I found an informative story in the Los Angeles Times with additional details from Becker and set decorator Robert Gould.

hitchcock bedroomHitchcock-in-bedroomThe LA Times story says that the bedroom as shown in the movie was modeled after the Hitchcocks’ actual bedroom at the time. Lovely! Minty! In the closeup of the sleeping area, above: Notice the scalloped, quilted upholstered headboards… the chinoiserie table lamp… the flowered wallpaper….

kitchen hitchcockAbove: An electronic mockup of the kitchen. The LA Times story says the stove purchased for the movie kitchen came from Savon Appliances in LA. (What do we think it is? I say: Gaffer-Sattler??) The fridge was chosen because of its round handle details — to suggest voyeurism, such a prevalent theme in Hitchcock films. The floor tiles were cut from sheet linoleum.

hitchcock living roomAbove: The Hitchcock living room. Pinch pleats over sheers – OF COURSE! Here’s a quote that I really like from the LA Times story:

“This living room could be today, we all wanted to live in it,” [Production designer] Becker said. “Today, most of us feel overwhelmed by clutter. Back then people didn’t have as much stuff, and it was a period in which furniture design was simple but sophisticated, a period that has not been matched before or after. When we look at a space like this, light and airy with sleek, well-designed furniture it just looks so enticing.”

Ah, how that pendulum swings.

hitchcock swimming poolAlma liked her swimming pool. I would sure like it, too.

Hitchcock-movie-lunch-on-patioBreakfast on the back porch.

scarlett johansson jessica bielPhoto by Suzanne Tenner

Which to watch? The lovelies Scarlett Johansson as Janet Leigh, Jessica Biel as Vera Miles — or the sofa, mirror, Degas?

knotty pine beach shackA lecherous “friend” rents a love shack on the beach. Knotty pine panelling, George Nelson slat bench, papasan chair, pole lamp, wood venetian blinds with tape, shaggy rug, hi fi — and lots o’ booze on the kitchen counter top.

helen mirrenHelen Mirren as Alma Hitchcock takes charge of Psycho after DH comes down with the flu. Love the look!

helen mirren anthony hopkinsAlma and Alfred — played by Anthony Hopkins — confer in the kitchen. Notice the red mark below Hopkins’ left foot. “His mark” for the scene. 🙂 Thank you, Fox Searchlight, for all the great photos! “Hitchcock”: Gets FIVE STARS from me!

Yes, we have more photos — and they are in our slide show even larger. Tips to view slide show: Click on first image… it will enlarge… move forward or back via arrows below the photo… you can start or stop at any image:

Categoriespostwar culture
  1. Randerson says:

    Great stills! That G & S range is a ’56-7. The Frigidaire’s older, 51-3-ish it’s design was by Lowey, my folks had one! Surprised that no one mentioned that ‘gorgeous ’58 Cadillac, imo way classier than the over the top overly flamboyant ’59 and much more in keeping with Mr. Hitchcock’s sense of restraint!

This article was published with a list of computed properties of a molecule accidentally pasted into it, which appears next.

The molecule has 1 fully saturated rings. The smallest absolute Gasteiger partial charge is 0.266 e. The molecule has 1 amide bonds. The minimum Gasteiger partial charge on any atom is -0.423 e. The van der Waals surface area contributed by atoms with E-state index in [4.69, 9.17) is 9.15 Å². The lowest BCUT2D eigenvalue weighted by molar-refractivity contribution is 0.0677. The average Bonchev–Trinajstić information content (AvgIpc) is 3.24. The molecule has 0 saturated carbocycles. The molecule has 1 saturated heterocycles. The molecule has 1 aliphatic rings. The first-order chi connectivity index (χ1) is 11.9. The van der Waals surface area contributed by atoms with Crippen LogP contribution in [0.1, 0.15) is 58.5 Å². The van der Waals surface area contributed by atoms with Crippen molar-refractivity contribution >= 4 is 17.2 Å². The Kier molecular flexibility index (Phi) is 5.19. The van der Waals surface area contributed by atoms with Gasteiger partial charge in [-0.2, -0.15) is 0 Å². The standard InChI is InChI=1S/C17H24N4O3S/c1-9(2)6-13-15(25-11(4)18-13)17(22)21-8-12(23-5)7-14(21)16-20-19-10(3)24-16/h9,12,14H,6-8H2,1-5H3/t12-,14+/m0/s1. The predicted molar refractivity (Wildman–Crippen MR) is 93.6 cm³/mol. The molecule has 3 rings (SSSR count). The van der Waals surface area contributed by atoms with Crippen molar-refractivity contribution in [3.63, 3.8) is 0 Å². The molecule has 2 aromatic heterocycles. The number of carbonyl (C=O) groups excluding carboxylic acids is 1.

2. Diane in CO says:

    Thus far this is my favorite blogpost of 2013. Pam, you are astounding in your ability to “nail it.” in a scene. What inspiration to get the additional pics from Fox Searchlight – thank you! Grew up with the Hitchcock movies and have seen them all many times over – they are the best! Must see this film and I’ll now know what to watch for.

    As for the “bullet bras,” I’m surprised the stylists could find any; thought the costume designers from Mad Men had snatched them all up!

  3. Lauryn says:

    What a fun post! And Pam, I’m so impressed that you were able to get those photos from Fox-Searchlight … seems to me to be an indication of how important your blog is becoming. My husband and I have been known to see a movie simply because of the “period” details and being Hitchcock fans, this movie seems like it will have to go on the must-see list.

  4. Suevt1 says:

    Thanks for the pics, Pam! We just saw the movie last night and loved it. I am so happy that I can slowly drool over the set pictures that you obtained. I do have a question, though. I was confused that Helen Mirren’s character wore such big glasses. They seemed more ’80s to me than 50’s-60’s. What do you think?

  5. Jim says:

    I’m with you on the dishwasher, Pam. In fact, that was the first thing I noticed when looking at the kitchen. It’s a KitchenAid for sure, but that model came out in the late 60’s I believe. My grandma bought one new in 1972 in Harvest Gold. It was a “Superba” model and had every button and cycle imagineable at the time.

  6. Michelle says:

    WOW! Thanks for putting that together. I’ve been looking forward to seeing this movie, and I can’t wait to read your post again afterward! I agree with Tracie@MiddleClassModern…you have a future career as a set consultant!!!

  7. Allison says:

    Lovely post, but I was hoping to see some shots of the bathroom! I remember loving it in the movie and looking for photos online after. You didn’t get any of those by chance, did you?

  8. Beth says:

    Y’know what’s great? I have so many mid century Facebook friends who have fabulous vintage furnishings in their home. It’s not just in the movies!

  9. Lucy says:

    The stove is a Gaffers and Sattler (or an Occidental, which was the same company). I have the same model, so of course I noticed it immediately.
    I personally think the Hitchcocks would have had a grander stove, but I could be wrong.

  10. Jennifer Williams says:

    In addition to being a period detail, the Dishmaster has subtle connection to the infamous shower scene as it showers dishes!